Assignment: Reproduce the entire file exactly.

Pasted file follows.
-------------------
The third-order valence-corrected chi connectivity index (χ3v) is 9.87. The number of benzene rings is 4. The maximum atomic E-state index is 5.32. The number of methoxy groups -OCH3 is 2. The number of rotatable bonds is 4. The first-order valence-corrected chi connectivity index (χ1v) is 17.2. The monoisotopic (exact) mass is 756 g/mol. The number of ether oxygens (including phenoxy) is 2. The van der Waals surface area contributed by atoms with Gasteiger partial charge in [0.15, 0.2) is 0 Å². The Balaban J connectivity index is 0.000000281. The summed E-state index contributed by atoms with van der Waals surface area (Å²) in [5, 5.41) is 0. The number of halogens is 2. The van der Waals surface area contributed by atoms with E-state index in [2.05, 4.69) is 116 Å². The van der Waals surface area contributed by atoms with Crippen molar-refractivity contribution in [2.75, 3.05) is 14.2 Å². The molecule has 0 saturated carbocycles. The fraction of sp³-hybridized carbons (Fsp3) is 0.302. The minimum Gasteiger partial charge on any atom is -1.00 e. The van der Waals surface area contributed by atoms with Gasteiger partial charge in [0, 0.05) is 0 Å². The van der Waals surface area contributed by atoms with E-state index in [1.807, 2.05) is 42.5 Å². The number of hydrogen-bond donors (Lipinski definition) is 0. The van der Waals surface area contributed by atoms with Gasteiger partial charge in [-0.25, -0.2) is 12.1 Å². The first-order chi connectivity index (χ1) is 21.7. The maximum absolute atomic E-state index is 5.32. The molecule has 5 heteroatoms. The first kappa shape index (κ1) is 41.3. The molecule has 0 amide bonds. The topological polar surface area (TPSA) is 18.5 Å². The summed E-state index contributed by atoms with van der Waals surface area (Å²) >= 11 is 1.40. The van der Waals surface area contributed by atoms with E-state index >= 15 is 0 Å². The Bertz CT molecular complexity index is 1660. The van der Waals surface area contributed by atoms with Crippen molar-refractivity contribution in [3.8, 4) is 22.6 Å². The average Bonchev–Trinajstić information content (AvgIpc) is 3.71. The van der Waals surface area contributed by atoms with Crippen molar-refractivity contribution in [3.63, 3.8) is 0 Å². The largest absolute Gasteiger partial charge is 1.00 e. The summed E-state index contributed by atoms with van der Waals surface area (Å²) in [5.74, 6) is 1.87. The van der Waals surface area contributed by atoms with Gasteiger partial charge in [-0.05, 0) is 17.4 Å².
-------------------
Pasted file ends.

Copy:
The third-order valence-corrected chi connectivity index (χ3v) is 9.87. The number of benzene rings is 4. The maximum atomic E-state index is 5.32. The number of methoxy groups -OCH3 is 2. The number of rotatable bonds is 4. The first-order valence-corrected chi connectivity index (χ1v) is 17.2. The monoisotopic (exact) mass is 756 g/mol. The number of ether oxygens (including phenoxy) is 2. The van der Waals surface area contributed by atoms with Gasteiger partial charge in [0.15, 0.2) is 0 Å². The Balaban J connectivity index is 0.000000281. The summed E-state index contributed by atoms with van der Waals surface area (Å²) in [5, 5.41) is 0. The number of halogens is 2. The van der Waals surface area contributed by atoms with E-state index in [2.05, 4.69) is 116 Å². The van der Waals surface area contributed by atoms with Crippen molar-refractivity contribution in [2.75, 3.05) is 14.2 Å². The molecule has 0 saturated carbocycles. The fraction of sp³-hybridized carbons (Fsp3) is 0.302. The minimum Gasteiger partial charge on any atom is -1.00 e. The van der Waals surface area contributed by atoms with Gasteiger partial charge in [0, 0.05) is 0 Å². The van der Waals surface area contributed by atoms with E-state index in [1.807, 2.05) is 42.5 Å². The number of hydrogen-bond donors (Lipinski definition) is 0. The van der Waals surface area contributed by atoms with Gasteiger partial charge in [-0.25, -0.2) is 12.1 Å². The first-order chi connectivity index (χ1) is 21.7. The maximum absolute atomic E-state index is 5.32. The molecule has 5 heteroatoms. The first kappa shape index (κ1) is 41.3. The molecule has 0 amide bonds. The topological polar surface area (TPSA) is 18.5 Å². The summed E-state index contributed by atoms with van der Waals surface area (Å²) >= 11 is 1.40. The van der Waals surface area contributed by atoms with E-state index >= 15 is 0 Å². The Bertz CT molecular complexity index is 1660. The van der Waals surface area contributed by atoms with Crippen molar-refractivity contribution in [3.8, 4) is 22.6 Å². The average Bonchev–Trinajstić information content (AvgIpc) is 3.71. The van der Waals surface area contributed by atoms with Crippen molar-refractivity contribution in [3.63, 3.8) is 0 Å². The largest absolute Gasteiger partial charge is 1.00 e. The summed E-state index contributed by atoms with van der Waals surface area (Å²) in [5.74, 6) is 1.87. The van der Waals surface area contributed by atoms with Gasteiger partial charge in [-0.05, 0) is 17.4 Å².